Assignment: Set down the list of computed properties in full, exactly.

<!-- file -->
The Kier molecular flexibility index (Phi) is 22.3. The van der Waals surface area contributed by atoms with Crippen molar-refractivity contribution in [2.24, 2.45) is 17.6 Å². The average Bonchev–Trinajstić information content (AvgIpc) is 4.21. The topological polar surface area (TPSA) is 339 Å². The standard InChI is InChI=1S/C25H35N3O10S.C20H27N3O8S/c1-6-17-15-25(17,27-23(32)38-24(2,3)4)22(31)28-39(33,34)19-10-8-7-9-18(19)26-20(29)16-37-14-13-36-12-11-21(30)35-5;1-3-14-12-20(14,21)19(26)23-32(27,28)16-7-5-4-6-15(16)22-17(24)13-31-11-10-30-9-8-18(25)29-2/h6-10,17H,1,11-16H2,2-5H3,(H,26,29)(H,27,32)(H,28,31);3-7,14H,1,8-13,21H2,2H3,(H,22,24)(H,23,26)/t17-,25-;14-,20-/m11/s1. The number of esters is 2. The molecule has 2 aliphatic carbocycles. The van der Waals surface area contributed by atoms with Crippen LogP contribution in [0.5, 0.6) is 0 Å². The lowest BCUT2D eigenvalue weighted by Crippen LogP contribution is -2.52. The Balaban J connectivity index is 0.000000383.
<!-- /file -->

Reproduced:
The Kier molecular flexibility index (Phi) is 22.3. The van der Waals surface area contributed by atoms with Crippen molar-refractivity contribution in [2.24, 2.45) is 17.6 Å². The average Bonchev–Trinajstić information content (AvgIpc) is 4.21. The topological polar surface area (TPSA) is 339 Å². The standard InChI is InChI=1S/C25H35N3O10S.C20H27N3O8S/c1-6-17-15-25(17,27-23(32)38-24(2,3)4)22(31)28-39(33,34)19-10-8-7-9-18(19)26-20(29)16-37-14-13-36-12-11-21(30)35-5;1-3-14-12-20(14,21)19(26)23-32(27,28)16-7-5-4-6-15(16)22-17(24)13-31-11-10-30-9-8-18(25)29-2/h6-10,17H,1,11-16H2,2-5H3,(H,26,29)(H,27,32)(H,28,31);3-7,14H,1,8-13,21H2,2H3,(H,22,24)(H,23,26)/t17-,25-;14-,20-/m11/s1. The number of esters is 2. The molecule has 2 aliphatic carbocycles. The van der Waals surface area contributed by atoms with Crippen LogP contribution in [0.5, 0.6) is 0 Å². The lowest BCUT2D eigenvalue weighted by Crippen LogP contribution is -2.52. The Balaban J connectivity index is 0.000000383.